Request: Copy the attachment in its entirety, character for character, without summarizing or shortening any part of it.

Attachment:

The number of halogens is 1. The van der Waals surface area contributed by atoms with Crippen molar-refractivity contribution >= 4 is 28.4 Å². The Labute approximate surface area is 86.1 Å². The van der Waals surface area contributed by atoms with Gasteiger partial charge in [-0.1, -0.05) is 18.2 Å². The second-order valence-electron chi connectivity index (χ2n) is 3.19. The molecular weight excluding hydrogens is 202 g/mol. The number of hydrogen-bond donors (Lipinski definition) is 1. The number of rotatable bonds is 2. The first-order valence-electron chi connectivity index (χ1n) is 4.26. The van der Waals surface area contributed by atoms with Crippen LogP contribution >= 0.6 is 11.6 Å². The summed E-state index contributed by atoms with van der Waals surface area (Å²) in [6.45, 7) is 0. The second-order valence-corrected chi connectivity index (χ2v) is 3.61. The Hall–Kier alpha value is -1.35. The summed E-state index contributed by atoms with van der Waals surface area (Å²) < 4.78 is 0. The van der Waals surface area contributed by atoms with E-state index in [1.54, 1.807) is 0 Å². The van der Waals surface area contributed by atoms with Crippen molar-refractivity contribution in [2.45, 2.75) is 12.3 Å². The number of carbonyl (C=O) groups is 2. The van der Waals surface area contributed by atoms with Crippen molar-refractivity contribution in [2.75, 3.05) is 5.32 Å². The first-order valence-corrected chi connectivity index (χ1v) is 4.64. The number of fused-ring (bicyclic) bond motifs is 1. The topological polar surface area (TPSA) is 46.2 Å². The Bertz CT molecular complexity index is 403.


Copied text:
The number of halogens is 1. The van der Waals surface area contributed by atoms with Crippen molar-refractivity contribution >= 4 is 28.4 Å². The Labute approximate surface area is 86.1 Å². The van der Waals surface area contributed by atoms with Gasteiger partial charge in [-0.1, -0.05) is 18.2 Å². The second-order valence-electron chi connectivity index (χ2n) is 3.19. The molecular weight excluding hydrogens is 202 g/mol. The number of hydrogen-bond donors (Lipinski definition) is 1. The number of rotatable bonds is 2. The first-order valence-electron chi connectivity index (χ1n) is 4.26. The van der Waals surface area contributed by atoms with Crippen LogP contribution >= 0.6 is 11.6 Å². The summed E-state index contributed by atoms with van der Waals surface area (Å²) in [6.45, 7) is 0. The second-order valence-corrected chi connectivity index (χ2v) is 3.61. The Hall–Kier alpha value is -1.35. The summed E-state index contributed by atoms with van der Waals surface area (Å²) < 4.78 is 0. The van der Waals surface area contributed by atoms with E-state index in [1.54, 1.807) is 0 Å². The van der Waals surface area contributed by atoms with Crippen molar-refractivity contribution in [2.45, 2.75) is 12.3 Å². The number of carbonyl (C=O) groups is 2. The van der Waals surface area contributed by atoms with Crippen molar-refractivity contribution in [2.75, 3.05) is 5.32 Å². The first-order valence-corrected chi connectivity index (χ1v) is 4.64. The number of fused-ring (bicyclic) bond motifs is 1. The topological polar surface area (TPSA) is 46.2 Å². The Bertz CT molecular complexity index is 403.